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Native Americans KILLED AND ATE DUMBO, say archaeologists

Yum, trunk meat, my favourite

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The primitive folk assessed by many archaeologists as being the original native Americans – that is, the Clovis people – killed and ate the lovable prehistoric elephants that inhabited the continent alongside them, scientists say.

From left to right: Mastodon, mammoth, gomphothere. Credit: Sergio de la Rosa

Majestic, delicious creatures roamed North America in peace ... until the Native Americans came

The proto-dumbo species in question is known as the gomphothere. Until recently, it had been thought that gomphotheres had disappeared from North America well before human beings showed up, but new fossil evidence appears to show that at least one cuddly tusker was brutally killed by Clovis people around 13,400 years ago. The luckless pachyderm was then scoffed by its peckish assailants.

"This is the first Clovis gomphothere, it's the first archaeological gomphothere found in North America ... it adds another item to the Clovis menu," says archaeologist Vance Holliday, who took part in the dig which unearthed the fossilised proto-'phant.

According to a statement highlighting the new research from Arizona uni:

Gomphotheres were smaller than mammoths – about the same size as modern elephants. They once were widespread in North America, but until now they seemed to have disappeared from the continent's fossil record long before humans arrived in North America, which happened some 13,000 to 13,500 years ago, during the late Ice Age.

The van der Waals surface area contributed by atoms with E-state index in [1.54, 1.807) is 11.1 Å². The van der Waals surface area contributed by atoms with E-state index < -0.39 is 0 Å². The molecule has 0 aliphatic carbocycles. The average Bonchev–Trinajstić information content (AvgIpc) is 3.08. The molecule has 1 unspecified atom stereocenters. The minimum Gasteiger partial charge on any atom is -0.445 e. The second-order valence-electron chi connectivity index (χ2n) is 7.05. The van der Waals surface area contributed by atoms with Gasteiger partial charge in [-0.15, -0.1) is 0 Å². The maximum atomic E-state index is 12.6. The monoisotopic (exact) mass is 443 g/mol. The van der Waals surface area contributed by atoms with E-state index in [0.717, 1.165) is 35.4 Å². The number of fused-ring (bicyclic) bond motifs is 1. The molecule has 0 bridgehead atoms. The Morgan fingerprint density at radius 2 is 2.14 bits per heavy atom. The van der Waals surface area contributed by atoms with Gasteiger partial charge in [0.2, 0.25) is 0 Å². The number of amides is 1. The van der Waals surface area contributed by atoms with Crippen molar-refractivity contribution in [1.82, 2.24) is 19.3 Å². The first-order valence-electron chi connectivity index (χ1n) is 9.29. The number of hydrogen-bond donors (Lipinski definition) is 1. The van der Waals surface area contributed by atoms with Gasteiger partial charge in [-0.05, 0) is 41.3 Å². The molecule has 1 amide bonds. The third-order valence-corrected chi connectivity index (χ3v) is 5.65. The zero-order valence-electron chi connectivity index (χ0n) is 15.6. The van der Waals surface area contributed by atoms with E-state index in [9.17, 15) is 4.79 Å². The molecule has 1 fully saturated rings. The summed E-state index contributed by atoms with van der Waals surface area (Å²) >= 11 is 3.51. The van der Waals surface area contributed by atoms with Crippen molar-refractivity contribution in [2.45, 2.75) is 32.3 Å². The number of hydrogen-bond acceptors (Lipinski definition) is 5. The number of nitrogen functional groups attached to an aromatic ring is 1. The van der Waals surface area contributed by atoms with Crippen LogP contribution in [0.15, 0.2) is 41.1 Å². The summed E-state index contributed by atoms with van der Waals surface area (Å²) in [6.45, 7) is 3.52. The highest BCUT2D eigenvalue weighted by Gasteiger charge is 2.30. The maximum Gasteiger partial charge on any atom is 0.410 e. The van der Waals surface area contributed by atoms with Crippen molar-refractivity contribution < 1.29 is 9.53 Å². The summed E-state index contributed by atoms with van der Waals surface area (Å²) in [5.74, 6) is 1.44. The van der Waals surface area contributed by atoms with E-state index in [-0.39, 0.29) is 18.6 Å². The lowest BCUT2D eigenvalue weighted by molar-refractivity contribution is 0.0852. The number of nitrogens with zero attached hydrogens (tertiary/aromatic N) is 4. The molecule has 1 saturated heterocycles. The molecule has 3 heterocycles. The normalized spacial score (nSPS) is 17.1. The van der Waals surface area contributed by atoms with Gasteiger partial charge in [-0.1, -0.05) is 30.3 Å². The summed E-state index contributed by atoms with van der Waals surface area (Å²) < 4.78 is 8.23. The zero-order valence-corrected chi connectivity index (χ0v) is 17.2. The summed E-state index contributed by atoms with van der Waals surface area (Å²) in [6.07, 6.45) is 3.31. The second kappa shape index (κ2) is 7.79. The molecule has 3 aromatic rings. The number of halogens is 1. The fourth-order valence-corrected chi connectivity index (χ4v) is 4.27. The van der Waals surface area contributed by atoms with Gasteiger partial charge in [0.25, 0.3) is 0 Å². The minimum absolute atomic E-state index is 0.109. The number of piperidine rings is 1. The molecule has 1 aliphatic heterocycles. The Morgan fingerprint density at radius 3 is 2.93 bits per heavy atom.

Holliday and his colleagues are sure that it was Clovis natives who did for the gomphothere, as its corpse was apparently riddled with their characteristic stone weaponry.

"Of the seven Clovis points found at the site, four were in place among the bones, including one with bone and teeth fragments above and below. The other three points had clearly eroded away from the bone bed and were found scattered nearby," we are told.

The fossilised elephant's graveyard was discovered by cowboys in the remote outback of Mexico's Sonora state. Mexican and US archaeologists working there named the site "El Fin del Mundo" - the End of the World.

It's possible that the Clovis weren't the only people to slaughter and chow down upon the early North American dumbo. Some boffins have lately challenged the "Clovis First" theory, saying that the Clovis may not in fact have been the original native Americans: that yet older peoples were there before them, presumably also tucking into a spot of gomphothere when they could get it.

Holliday and his colleagues' research is published here in the august Proceedings of the National Academy of Sciences. ®

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